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A global multi-institutional Typhoid fever genomic surveillance network to improve global public health outcomes

Project description

Genomic surveillance of typhoid fever

Every year, there are millions of typhoid fever cases in the world. With antimicrobial therapy being the only treatment option, emerging drug resistance must be contained and prevented from spreading to other neighbouring countries. For this purpose, the EU-funded TyphiNET project will employ a genomics epidemiology approach to assist sentinel and endemic areas surveillance for Salmonella typhi. The scope is to obtain information on specific strain prevalence, antimicrobial resistance and regional transmission patterns. TyphiNET will share this data through an open-access publicly available platform, improving disease management and guiding antimicrobial choice.

Objective

Globally there are ~20 million typhoid fever cases per year, resulting in ~200,000 deaths from infection with the causative agent, Salmonella Typhi. Antimicrobial therapy is the mainstay of typhoid fever control, and genomic epidemiology studies have revealed that drug resistance emerging in one country can rapidly spread to other neighbouring countries and intercontinentally. Genomic and phenotypic surveillance for typhoid and antimicrobial resistance (AMR) is therefore very important for disease control. TyphiNET aims to develop innovative approaches to bring the benefits of typhoid genomic surveillance to LMICs where the disease is endemic through three main goals: (1) to unlock data from travel-associated typhoid cases in high income countries that are adopting genomics for routine Salmonella surveillance (2) to unlock data from project-based genomic surveillance in endemic areas (beginning with five key collaborative projects across Asia and Africa) and (3) develop an open access publicly available platform for synergising, visualising, and disseminating large scale genomic data sourced from sentinel and endemic area surveillance. Research questions will include inferring genomic epidemiology parameters (prevalence of strain types, resistance to specific antimicrobials, and regional transmission patterns) for different countries/regions using data from sentinel surveillance and from endemic area surveillance; comparison of these to demonstrate the utility of sentinel traveller surveillance for predicting endemic area disease patterns; and comparison of disease dynamics between regions. Outcomes will inform management of both endemic disease in LMICs and travel-associated cases elsewhere, including providing region- and country-specific data to inform empirical antimicrobial choice; and will reveal coverage gaps in endemic area surveillance to be targeted in future studies.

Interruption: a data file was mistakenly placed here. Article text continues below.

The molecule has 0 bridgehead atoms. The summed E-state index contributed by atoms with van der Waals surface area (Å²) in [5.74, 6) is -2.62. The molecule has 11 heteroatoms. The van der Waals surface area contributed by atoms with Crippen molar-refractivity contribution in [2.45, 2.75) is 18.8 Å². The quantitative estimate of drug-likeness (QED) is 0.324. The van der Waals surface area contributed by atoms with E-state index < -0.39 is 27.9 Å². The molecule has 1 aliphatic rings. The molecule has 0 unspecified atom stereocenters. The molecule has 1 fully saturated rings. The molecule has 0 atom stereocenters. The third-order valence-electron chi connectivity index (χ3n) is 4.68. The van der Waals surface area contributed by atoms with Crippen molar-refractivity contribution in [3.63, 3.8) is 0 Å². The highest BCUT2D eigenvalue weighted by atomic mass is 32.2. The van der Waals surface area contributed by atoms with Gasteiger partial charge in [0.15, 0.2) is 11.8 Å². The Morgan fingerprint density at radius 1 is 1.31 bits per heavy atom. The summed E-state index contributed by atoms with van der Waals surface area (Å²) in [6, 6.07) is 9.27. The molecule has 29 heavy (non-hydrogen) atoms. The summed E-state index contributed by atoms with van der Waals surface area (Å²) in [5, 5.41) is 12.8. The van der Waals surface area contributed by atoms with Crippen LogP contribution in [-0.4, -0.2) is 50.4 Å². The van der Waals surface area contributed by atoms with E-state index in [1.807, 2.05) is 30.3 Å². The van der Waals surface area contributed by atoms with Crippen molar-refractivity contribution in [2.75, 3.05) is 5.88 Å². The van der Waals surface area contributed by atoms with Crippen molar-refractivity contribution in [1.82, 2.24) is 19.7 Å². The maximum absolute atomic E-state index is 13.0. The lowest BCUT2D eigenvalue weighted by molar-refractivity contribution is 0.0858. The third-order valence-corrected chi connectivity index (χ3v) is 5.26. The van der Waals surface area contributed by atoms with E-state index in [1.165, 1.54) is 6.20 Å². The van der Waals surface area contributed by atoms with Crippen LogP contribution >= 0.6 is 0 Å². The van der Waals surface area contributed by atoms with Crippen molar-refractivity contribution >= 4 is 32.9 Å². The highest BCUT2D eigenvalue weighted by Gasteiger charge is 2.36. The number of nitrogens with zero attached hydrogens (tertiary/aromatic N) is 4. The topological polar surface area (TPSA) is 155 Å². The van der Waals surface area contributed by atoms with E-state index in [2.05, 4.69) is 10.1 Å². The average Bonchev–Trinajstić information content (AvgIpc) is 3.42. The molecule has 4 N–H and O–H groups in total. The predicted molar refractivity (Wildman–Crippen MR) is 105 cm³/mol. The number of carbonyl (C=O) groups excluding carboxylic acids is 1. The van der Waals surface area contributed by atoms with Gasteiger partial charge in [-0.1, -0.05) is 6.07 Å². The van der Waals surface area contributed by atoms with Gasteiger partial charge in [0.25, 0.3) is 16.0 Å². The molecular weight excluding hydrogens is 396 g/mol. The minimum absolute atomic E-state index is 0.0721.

Coordinator

LONDON SCHOOL OF HYGIENE AND TROPICAL MEDICINE ROYAL CHARTER
Net EU contribution
€ 212 933,76
Address
KEPPEL STREET
WC1E 7HT London
United Kingdom

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Region
London Inner London — West Camden and City of London
Activity type
Higher or Secondary Education Establishments
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Total cost
€ 212 933,76